Symptoms of allergy are caused primarily by the action of histamine, a chemical released from mast cells, which are specialised cells found in most tissues and are involved in inflammatory and allergic reactions. Antihistamines bind to histamine receptors in small blood vessels, as well as in the nasal passages, eyes, skin or any other tissue involved in an allergic reaction, blocking the action of histamine. This relieves symptoms like nasal congestion runny itchy nose, sneezing, tearing, itchy, red, and puffy eyes. Also red itchy lumps on the skin (hives) and other symptoms of allergy.
Most antihistamines are non-sedating because they only act locally; they include fexofenadine, loratadine and cetirizine. Promethazine is a sedating antihistamine because as well as blocking histamine receptors in the tissues, it also passes into the central nervous system and binds to other histamine receptors in the brain, which are involved in stress and anxiety reactions, blocking these responses.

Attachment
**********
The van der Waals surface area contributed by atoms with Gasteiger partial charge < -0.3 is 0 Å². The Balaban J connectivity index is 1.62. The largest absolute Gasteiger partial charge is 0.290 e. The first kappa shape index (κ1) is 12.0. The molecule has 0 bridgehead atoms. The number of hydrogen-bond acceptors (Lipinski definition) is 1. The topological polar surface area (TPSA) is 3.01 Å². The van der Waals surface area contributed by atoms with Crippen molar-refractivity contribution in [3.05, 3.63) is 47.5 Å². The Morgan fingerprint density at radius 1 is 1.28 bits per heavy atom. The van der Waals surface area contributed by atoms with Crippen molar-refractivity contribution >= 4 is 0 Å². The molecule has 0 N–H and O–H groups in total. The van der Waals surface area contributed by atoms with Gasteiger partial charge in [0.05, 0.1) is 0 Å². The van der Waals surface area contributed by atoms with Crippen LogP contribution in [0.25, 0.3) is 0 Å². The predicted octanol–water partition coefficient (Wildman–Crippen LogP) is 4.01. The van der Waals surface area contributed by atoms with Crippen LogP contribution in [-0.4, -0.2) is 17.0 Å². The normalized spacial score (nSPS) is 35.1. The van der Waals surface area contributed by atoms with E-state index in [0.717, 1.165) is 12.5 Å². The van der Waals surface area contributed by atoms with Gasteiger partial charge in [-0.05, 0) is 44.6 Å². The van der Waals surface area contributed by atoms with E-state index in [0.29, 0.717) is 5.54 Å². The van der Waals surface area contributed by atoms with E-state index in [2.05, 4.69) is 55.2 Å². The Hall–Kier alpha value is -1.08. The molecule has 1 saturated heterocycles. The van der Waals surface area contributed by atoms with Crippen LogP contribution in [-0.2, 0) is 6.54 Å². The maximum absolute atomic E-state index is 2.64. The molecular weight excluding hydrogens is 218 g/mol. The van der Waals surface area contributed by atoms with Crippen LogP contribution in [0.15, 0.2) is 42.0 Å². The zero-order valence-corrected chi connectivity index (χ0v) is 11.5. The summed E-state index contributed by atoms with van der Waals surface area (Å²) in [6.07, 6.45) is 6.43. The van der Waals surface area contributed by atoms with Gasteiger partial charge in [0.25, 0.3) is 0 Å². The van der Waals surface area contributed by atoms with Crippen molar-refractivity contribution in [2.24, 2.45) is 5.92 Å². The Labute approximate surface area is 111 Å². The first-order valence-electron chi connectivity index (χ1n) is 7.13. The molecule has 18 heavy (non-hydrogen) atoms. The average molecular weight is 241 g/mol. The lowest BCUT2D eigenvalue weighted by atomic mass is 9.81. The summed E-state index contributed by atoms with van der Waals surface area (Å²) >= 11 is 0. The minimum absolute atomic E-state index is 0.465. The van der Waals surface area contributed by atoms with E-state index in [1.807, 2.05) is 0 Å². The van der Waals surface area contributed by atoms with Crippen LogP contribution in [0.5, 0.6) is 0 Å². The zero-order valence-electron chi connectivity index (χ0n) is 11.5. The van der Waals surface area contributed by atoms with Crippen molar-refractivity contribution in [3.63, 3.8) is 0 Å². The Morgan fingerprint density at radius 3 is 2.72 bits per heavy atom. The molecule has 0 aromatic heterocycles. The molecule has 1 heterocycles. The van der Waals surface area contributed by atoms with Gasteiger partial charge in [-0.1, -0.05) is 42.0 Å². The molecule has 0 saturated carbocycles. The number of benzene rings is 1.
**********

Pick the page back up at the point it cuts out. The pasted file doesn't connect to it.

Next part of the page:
Antihistamine eye drops
Olopatadine is an antihistamine that is used in eye drops to treat symptoms of allergic conjunctivitis, which is irritation and inflammation of the eye due to contact with an allergen like pollen. Olopatadine blocks histamine action by binding to histamine receptors on the conjunctiva (membrane covering the white part of the eye or sclera) of the eye as well as blocking histamine release from mast cells in the eye.
Antihistamine nasal spray
Azelastaline is a fast-acting, long-lasting antihistamine used as a nasal spray to relieve symptoms of allergy. It works by binding to histamine receptors in the cells of the nasal passages and blocks the action of histamine; it also acts directly on mast cells to reduce the amount of histamine released.